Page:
Are Athletes Raking in Too Much?

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Are Athletes Raking in Too Much?

Taylor Jakubik

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According to Forbes Magazine, Cristiano Ronaldo makes $56 million a year, Kobe Bryant made $250 million a year and Barack Obama made $400,000 a year during his presidency. Professional athletes are being highly overpaid, while life-saving and crucial professions are receiving remarkably less and not nearly enough. These athletes’ career lengths are only a few years long, the likelihood of future financial consequences are considerably high, and entertainment is not necessary for our survival. This problem is a serious concern and must be fixed.
Athletes’ salaries are too high because their career lengths are only a few years long. The average career length of an MLB player is 5.6 years, according to the Huffingtonpost. This career length is only a small fraction of their lifetime, but data shows during this time they earn an average of $17.9 million dollars. They then have the whole rest of their life to relax and do as they please. While at the same time, crucial professions go to college a longer duration than an athlete’s career. Then they work the majority of their life and endanger themselves everyday. But these professions will not even come close to acquiring the earnings athletes make in just a couple years. Therefore, athletes’ salaries are too high because their career lengths are only a few years long, as well as because of the future financial consequences.
Athletes’ pay is extreme because the likelihood of future financial consequences are considerably high. Athletes receive millions of dollars a year. They then become accustomed to an opulent lifestyle and have the ability to spend as much as they want during their career. However, once athletes retire they do not know how to save their money, often leading to poverty or even bankruptcy. In fact, “Experts have proven in a 2009 Sports Illustrated article, 78 percent of National Football League players are either bankrupt or in financial trouble within two years of retirement, and an estimated 60 percent of National Basketball Association players go bankrupt within five years after leaving their sport.” Ultimately wasting money that could have gone to a better place, such as life-saving professions or charity. Moreover, athletes’ pay is extreme because the likelihood of future financial consequences are considerably high, also we do not need entertainment to survive.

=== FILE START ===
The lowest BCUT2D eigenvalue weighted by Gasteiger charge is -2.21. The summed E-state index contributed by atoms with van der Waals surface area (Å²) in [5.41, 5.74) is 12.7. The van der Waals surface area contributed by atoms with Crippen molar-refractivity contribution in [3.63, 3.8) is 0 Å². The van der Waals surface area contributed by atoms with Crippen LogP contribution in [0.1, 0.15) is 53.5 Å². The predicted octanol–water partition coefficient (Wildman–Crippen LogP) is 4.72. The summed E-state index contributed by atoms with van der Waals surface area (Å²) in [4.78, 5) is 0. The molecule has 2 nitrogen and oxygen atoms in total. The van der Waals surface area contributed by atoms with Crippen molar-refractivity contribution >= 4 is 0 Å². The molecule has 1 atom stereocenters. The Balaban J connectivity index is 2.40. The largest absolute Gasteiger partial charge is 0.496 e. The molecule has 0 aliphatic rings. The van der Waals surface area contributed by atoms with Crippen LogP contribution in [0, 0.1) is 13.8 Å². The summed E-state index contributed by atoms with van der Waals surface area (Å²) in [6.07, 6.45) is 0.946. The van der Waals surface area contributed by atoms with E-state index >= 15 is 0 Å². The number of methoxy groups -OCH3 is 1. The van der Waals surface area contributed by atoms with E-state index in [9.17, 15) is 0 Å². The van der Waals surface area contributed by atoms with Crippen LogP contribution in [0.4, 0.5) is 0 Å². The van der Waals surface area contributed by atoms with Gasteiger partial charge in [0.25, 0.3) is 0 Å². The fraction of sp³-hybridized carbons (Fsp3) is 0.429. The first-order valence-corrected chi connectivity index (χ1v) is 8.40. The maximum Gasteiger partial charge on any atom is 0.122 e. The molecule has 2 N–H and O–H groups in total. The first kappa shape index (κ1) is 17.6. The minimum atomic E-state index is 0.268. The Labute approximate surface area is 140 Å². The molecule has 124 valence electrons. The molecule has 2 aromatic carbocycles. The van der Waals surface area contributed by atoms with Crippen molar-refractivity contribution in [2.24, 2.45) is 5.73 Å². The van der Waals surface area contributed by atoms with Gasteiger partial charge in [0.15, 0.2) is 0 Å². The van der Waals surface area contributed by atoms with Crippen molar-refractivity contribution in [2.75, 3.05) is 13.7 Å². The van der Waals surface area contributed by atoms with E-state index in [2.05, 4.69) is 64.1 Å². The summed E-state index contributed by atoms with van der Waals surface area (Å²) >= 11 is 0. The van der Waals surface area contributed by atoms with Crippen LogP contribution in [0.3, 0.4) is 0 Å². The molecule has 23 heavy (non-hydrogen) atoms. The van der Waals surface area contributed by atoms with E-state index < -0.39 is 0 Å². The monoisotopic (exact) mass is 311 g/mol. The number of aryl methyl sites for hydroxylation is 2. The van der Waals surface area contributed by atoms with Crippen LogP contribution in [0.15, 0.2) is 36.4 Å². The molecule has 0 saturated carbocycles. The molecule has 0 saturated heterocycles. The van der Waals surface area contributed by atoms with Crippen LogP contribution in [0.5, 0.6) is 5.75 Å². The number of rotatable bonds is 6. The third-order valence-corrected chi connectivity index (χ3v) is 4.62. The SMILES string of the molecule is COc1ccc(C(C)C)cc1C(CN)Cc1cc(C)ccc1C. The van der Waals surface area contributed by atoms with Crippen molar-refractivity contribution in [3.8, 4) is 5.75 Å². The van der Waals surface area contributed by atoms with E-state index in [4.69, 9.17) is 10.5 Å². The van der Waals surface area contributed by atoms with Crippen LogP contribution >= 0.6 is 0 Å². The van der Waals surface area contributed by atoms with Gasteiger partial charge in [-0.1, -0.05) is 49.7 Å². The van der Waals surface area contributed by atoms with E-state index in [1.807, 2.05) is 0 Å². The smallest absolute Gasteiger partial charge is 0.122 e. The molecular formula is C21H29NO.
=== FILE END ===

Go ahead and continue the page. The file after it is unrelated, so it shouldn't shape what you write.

Athletes are immensely overpaid because entertainment is not necessary for our survival. We do not need baseball games. We do not need football games. We do not need basketball games. We do not need any type of sports games. But, what would we do if there was a fire and no firemen? If there was a crime and no police? If there was a war and no military? If there was a disease outbreak and no doctor? We would not survive. However, these life-saving and crucial professions do not even make a quarter of what athletes do. As a matter of fact, “The average firefighter in the United States makes about $48,000 a year, according to the Bureau of Labor Statistics.” Meanwhile, the average NBA player makes about $5.15 million a year, according to Huffingtonpost. Consequently, the professions that we need in order to survive are making astonishingly less than the professions that are solely there for our enjoyment. Thus, athletes are immensely overpaid because entertainment is not necessary for our survival.
Some may say due to the high risk of injury, an athlete’s career could end in a split second. Although this is true, they are not the only profession that puts their career on the line everyday. In reality, a multitude of other professions actually put their life on the line everyday. For example, a soldier fights for our country and always has the possibility of not surviving. Even if they survive from an injury they are often not able to stay in the workforce. They then do not have the luxurious bank account to rely on afterwards, unlike athletes do when their careers are ended.
To conclude, athletes’ salaries are outrageous. Their career lengths are only a few years long, the likelihood of future financial consequences are considerably high, and entertainment is not necessary for our survival. In order to end this problem one must quit promoting sports and inform others of the significant dilemma occurring.

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